The authors found that glioma cell expression of miR-182 results in increased polyubiquitinylation of RIP, NEMO, and IκBα (ostensibly via repression of CYLD deubiquitinase), while miR-182 inhibition resulted in decreased polyubiquitinylation and decreased IKK kinase activity (13). However, still to be determined is the relative role of CYLD in deubiquitinylation of each of these targets and how modulation of each of them hyperactivates NF-κB signaling in glioma. This determination could be particularly relevant in the development of treatment approaches for glioma, in light of the fact that recent findings suggest that a subset of gliomas harbor heterozygosity for NFKBIA deletions (7). One could imagine that if miR-182–mediated CYLD repression preferentially activates NF-κB signaling via hyperubiquitinylation or inhibition of IκBα, anti–miR-182/TGF-β approaches may be more effective in completely inactivating NF-κB activity in tumors that harbor heterozygous NFKBIA deletions (Figure 1). Alternatively, if miR-182 repression of CYLD preferentially acts on NF-κB signaling via NEMO or RIP, the efficacy of anti–miR-182 approaches could potentially be less synergistic with alternative therapies in tumors heterozygous for NFKBIA.

Effects of TGF-β signaling in glioblastoma.Figure 1

Effects of TGF-β signaling in glioblastoma. TGF-β signaling is dysregulated on several levels in cancers, including glioblastoma, and mediates many systemic (immunosuppressive and angiogenic) and cellular effects. In contrast to other cancers, the canonical TGF-β pathway (ligand receptor/Smad mediators) is not commonly mutated in glioblastomas. However, modifiers of TGF-β signaling (e.g., FOXO, FOXG1, BF1, and USP15) and interaction with other pathways lead to a shift from primarily tumor-suppressive effects (e.g., antiproliferation) to oncogenesis. Targeting the interactions between TGF-β and NF-κB signaling may offer therapeutic options. Amplification of EGFR, an NF-κB activator, and mutation of NFKBIA (a NF-κB inhibitor) are mutually exclusive and may inform the effects of two miRs that regulate NF-κB activity, miR-182 and miR-30e*. The role of TGF-β and its relationship to other signaling pathways in gliomas contradicts the growth-suppressive effects and alternative signaling effects of TGF-β in noncancerous cells, such as astrocytes.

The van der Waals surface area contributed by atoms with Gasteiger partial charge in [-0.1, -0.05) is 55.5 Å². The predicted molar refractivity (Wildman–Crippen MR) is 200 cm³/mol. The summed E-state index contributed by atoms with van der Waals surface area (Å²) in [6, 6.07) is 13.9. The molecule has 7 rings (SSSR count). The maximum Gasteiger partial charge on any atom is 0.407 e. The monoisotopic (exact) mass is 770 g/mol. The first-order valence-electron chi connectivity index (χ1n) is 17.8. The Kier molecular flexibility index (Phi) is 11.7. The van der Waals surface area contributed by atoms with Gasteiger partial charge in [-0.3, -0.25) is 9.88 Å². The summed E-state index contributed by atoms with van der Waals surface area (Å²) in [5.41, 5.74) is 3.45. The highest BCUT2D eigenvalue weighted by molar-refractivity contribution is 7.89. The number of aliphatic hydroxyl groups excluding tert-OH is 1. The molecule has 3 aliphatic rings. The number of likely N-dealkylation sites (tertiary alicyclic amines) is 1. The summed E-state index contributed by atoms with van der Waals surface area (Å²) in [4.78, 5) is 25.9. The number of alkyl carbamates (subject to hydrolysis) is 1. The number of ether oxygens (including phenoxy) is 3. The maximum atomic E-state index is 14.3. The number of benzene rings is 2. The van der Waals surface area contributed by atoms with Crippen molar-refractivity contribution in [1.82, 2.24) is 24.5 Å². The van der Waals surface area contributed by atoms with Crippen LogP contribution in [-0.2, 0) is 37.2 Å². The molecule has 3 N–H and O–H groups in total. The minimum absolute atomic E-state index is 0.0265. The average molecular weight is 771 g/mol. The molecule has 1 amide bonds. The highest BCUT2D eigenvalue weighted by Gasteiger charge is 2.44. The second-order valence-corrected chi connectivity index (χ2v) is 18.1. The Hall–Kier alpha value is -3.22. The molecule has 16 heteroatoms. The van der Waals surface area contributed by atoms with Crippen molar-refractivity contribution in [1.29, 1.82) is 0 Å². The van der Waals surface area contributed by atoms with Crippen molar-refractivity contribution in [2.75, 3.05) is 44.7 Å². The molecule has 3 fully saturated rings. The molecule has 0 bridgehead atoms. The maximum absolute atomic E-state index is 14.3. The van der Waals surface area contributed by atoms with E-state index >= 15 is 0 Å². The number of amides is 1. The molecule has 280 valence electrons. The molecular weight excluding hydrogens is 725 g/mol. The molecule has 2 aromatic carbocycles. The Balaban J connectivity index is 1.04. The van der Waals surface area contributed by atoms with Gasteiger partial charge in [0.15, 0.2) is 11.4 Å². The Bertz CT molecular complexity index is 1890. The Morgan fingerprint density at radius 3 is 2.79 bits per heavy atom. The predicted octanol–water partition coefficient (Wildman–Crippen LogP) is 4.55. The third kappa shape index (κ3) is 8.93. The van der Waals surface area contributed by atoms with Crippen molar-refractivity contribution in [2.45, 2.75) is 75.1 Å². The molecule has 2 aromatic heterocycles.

Caveat experimentor